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Items: 1 to 20 of 118

1.

Adaptation to climate through flowering phenology: a case study in Medicago truncatula.

Burgarella C, Chantret N, Gay L, Prosperi JM, Bonhomme M, Tiffin P, Young ND, Ronfort J.

Mol Ecol. 2016 Jul;25(14):3397-415. doi: 10.1111/mec.13683. Epub 2016 Jun 30.

PMID:
27144929
2.

Genomic signature of adaptation to climate in Medicago truncatula.

Yoder JB, Stanton-Geddes J, Zhou P, Briskine R, Young ND, Tiffin P.

Genetics. 2014 Apr;196(4):1263-75. doi: 10.1534/genetics.113.159319. Epub 2014 Jan 17.

3.

Molecular adaptation in flowering and symbiotic recognition pathways: insights from patterns of polymorphism in the legume Medicago truncatula.

De Mita S, Chantret N, Loridon K, Ronfort J, Bataillon T.

BMC Evol Biol. 2011 Aug 1;11:229. doi: 10.1186/1471-2148-11-229.

4.

Altitudinal and climatic adaptation is mediated by flowering traits and FRI, FLC, and PHYC genes in Arabidopsis.

Méndez-Vigo B, Picó FX, Ramiro M, Martínez-Zapater JM, Alonso-Blanco C.

Plant Physiol. 2011 Dec;157(4):1942-55. doi: 10.1104/pp.111.183426. Epub 2011 Oct 11.

5.

Crop-model assisted phenomics and genome-wide association study for climate adaptation of indica rice. 1. Phenology.

Dingkuhn M, Pasco R, Pasuquin JM, Damo J, Soulié JC, Raboin LM, Dusserre J, Sow A, Manneh B, Shrestha S, Balde A, Kretzschmar T.

J Exp Bot. 2017 Jul 10;68(15):4369-4388. doi: 10.1093/jxb/erx249. Erratum in: J Exp Bot. 2018 Jan 23;69(3):711.

PMID:
28922774
6.

Candidate genes and genetic architecture of symbiotic and agronomic traits revealed by whole-genome, sequence-based association genetics in Medicago truncatula.

Stanton-Geddes J, Paape T, Epstein B, Briskine R, Yoder J, Mudge J, Bharti AK, Farmer AD, Zhou P, Denny R, May GD, Erlandson S, Yakub M, Sugawara M, Sadowsky MJ, Young ND, Tiffin P.

PLoS One. 2013 May 31;8(5):e65688. doi: 10.1371/journal.pone.0065688. Print 2013.

7.

Detection of QTLs for flowering date in three mapping populations of the model legume species Medicago truncatula.

Pierre JB, Huguet T, Barre P, Huyghe C, Julier B.

Theor Appl Genet. 2008 Aug;117(4):609-20. doi: 10.1007/s00122-008-0805-4. Epub 2008 Jun 14.

PMID:
18553068
8.

Genomic Signatures of Adaptation to a Precipitation Gradient in Nigerian Sorghum.

Olatoye MO, Hu Z, Maina F, Morris GP.

G3 (Bethesda). 2018 Oct 3;8(10):3269-3281. doi: 10.1534/g3.118.200551.

9.

A tandem array of CBF/DREB1 genes is located in a major freezing tolerance QTL region on Medicago truncatula chromosome 6.

Tayeh N, Bahrman N, Sellier H, Bluteau A, Blassiau C, Fourment J, Bellec A, Debellé F, Lejeune-Hénaut I, Delbreil B.

BMC Genomics. 2013 Nov 21;14:814. doi: 10.1186/1471-2164-14-814.

10.

Use of synteny to identify candidate genes underlying QTL controlling stomatal traits in faba bean (Vicia faba L.).

Khazaei H, O'Sullivan DM, Sillanpää MJ, Stoddard FL.

Theor Appl Genet. 2014 Nov;127(11):2371-85. doi: 10.1007/s00122-014-2383-y. Epub 2014 Sep 4.

PMID:
25186169
11.

Fine mapping links the FTa1 flowering time regulator to the dominant spring1 locus in Medicago.

Yeoh CC, Balcerowicz M, Zhang L, Jaudal M, Brocard L, Ratet P, Putterill J.

PLoS One. 2013;8(1):e53467. doi: 10.1371/journal.pone.0053467. Epub 2013 Jan 7.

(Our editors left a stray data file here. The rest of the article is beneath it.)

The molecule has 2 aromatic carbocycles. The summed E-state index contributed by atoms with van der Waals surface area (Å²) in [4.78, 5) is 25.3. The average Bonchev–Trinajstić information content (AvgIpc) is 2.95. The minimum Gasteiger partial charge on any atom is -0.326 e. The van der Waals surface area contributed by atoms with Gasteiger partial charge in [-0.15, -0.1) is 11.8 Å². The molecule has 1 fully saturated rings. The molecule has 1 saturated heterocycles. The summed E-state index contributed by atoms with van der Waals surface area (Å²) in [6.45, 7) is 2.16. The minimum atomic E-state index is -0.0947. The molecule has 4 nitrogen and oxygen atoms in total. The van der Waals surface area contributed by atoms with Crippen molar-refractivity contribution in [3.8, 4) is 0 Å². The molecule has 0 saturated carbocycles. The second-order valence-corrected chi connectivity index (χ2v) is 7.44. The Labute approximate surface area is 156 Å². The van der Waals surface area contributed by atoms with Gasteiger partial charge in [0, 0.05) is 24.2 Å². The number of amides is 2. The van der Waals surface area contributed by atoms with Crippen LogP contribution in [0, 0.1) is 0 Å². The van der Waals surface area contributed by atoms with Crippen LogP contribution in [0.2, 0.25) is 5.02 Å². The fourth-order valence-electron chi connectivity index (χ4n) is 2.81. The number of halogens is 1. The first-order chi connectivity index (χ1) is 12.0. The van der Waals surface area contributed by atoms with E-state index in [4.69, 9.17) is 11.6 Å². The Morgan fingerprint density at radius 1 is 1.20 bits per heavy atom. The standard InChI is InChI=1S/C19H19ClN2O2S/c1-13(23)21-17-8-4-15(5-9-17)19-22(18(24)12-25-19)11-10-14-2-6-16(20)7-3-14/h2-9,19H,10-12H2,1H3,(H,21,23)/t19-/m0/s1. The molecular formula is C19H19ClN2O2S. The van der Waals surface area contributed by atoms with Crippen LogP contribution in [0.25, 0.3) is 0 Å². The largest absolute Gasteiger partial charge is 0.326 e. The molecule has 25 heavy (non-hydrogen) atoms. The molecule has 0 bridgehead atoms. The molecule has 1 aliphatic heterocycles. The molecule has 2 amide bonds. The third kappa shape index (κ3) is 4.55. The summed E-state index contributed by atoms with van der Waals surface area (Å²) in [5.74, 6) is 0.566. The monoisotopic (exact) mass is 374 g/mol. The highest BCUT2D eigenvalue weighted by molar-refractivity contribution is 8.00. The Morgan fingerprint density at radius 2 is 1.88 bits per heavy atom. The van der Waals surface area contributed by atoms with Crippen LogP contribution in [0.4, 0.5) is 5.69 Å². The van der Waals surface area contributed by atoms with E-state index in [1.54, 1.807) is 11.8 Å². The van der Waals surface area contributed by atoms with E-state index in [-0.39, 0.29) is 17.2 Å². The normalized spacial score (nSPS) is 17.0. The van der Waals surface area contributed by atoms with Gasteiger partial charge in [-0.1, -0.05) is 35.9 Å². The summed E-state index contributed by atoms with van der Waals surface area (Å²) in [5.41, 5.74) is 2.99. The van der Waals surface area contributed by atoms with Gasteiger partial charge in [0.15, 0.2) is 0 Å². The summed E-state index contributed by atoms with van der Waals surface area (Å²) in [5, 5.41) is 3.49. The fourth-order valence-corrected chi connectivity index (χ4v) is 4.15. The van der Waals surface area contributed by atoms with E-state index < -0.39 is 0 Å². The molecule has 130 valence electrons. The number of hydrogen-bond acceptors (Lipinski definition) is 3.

12.

Identification of quantitative trait loci influencing aerial morphogenesis in the model legume Medicago truncatula.

Julier B, Huguet T, Chardon F, Ayadi R, Pierre JB, Prosperi JM, Barre P, Huyghe C.

Theor Appl Genet. 2007 May;114(8):1391-406. Epub 2007 Mar 21.

PMID:
17375280
13.

Flowering time QTL in natural populations of Arabidopsis thaliana and implications for their adaptive value.

Dittmar EL, Oakley CG, Ågren J, Schemske DW.

Mol Ecol. 2014 Sep;23(17):4291-303. doi: 10.1111/mec.12857. Epub 2014 Aug 12.

PMID:
25039363
14.

MtVRN2 is a Polycomb VRN2-like gene which represses the transition to flowering in the model legume Medicago truncatula.

Jaudal M, Zhang L, Che C, Hurley DG, Thomson G, Wen J, Mysore KS, Putterill J.

Plant J. 2016 Apr;86(2):145-60. doi: 10.1111/tpj.13156.

15.

Retroelement insertions at the Medicago FTa1 locus in spring mutants eliminate vernalisation but not long-day requirements for early flowering.

Jaudal M, Yeoh CC, Zhang L, Stockum C, Mysore KS, Ratet P, Putterill J.

Plant J. 2013 Nov;76(4):580-91. doi: 10.1111/tpj.12315. Epub 2013 Oct 5.

16.

Soil environment is a key driver of adaptation in Medicago truncatula: new insights from landscape genomics.

Guerrero J, Andrello M, Burgarella C, Manel S.

New Phytol. 2018 Jul;219(1):378-390. doi: 10.1111/nph.15171. Epub 2018 Apr 26.

PMID:
29696659
17.

Local adaptation in the flowering-time gene network of balsam poplar, Populus balsamifera L.

Keller SR, Levsen N, Olson MS, Tiffin P.

Mol Biol Evol. 2012 Oct;29(10):3143-52. Epub 2012 Apr 18.

PMID:
22513286
18.

Association mapping of local climate-sensitive quantitative trait loci in Arabidopsis thaliana.

Li Y, Huang Y, Bergelson J, Nordborg M, Borevitz JO.

Proc Natl Acad Sci U S A. 2010 Dec 7;107(49):21199-204. doi: 10.1073/pnas.1007431107. Epub 2010 Nov 15.

19.

Functional Genomics and Flowering Time in Medicago truncatula: An Overview.

Weller JL, Macknight RC.

Methods Mol Biol. 2018;1822:261-271. doi: 10.1007/978-1-4939-8633-0_17. Review.

PMID:
30043309
20.

Adaptation of maize to temperate climates: mid-density genome-wide association genetics and diversity patterns reveal key genomic regions, with a major contribution of the Vgt2 (ZCN8) locus.

Bouchet S, Servin B, Bertin P, Madur D, Combes V, Dumas F, Brunel D, Laborde J, Charcosset A, Nicolas S.

PLoS One. 2013 Aug 30;8(8):e71377. doi: 10.1371/journal.pone.0071377. eCollection 2013.

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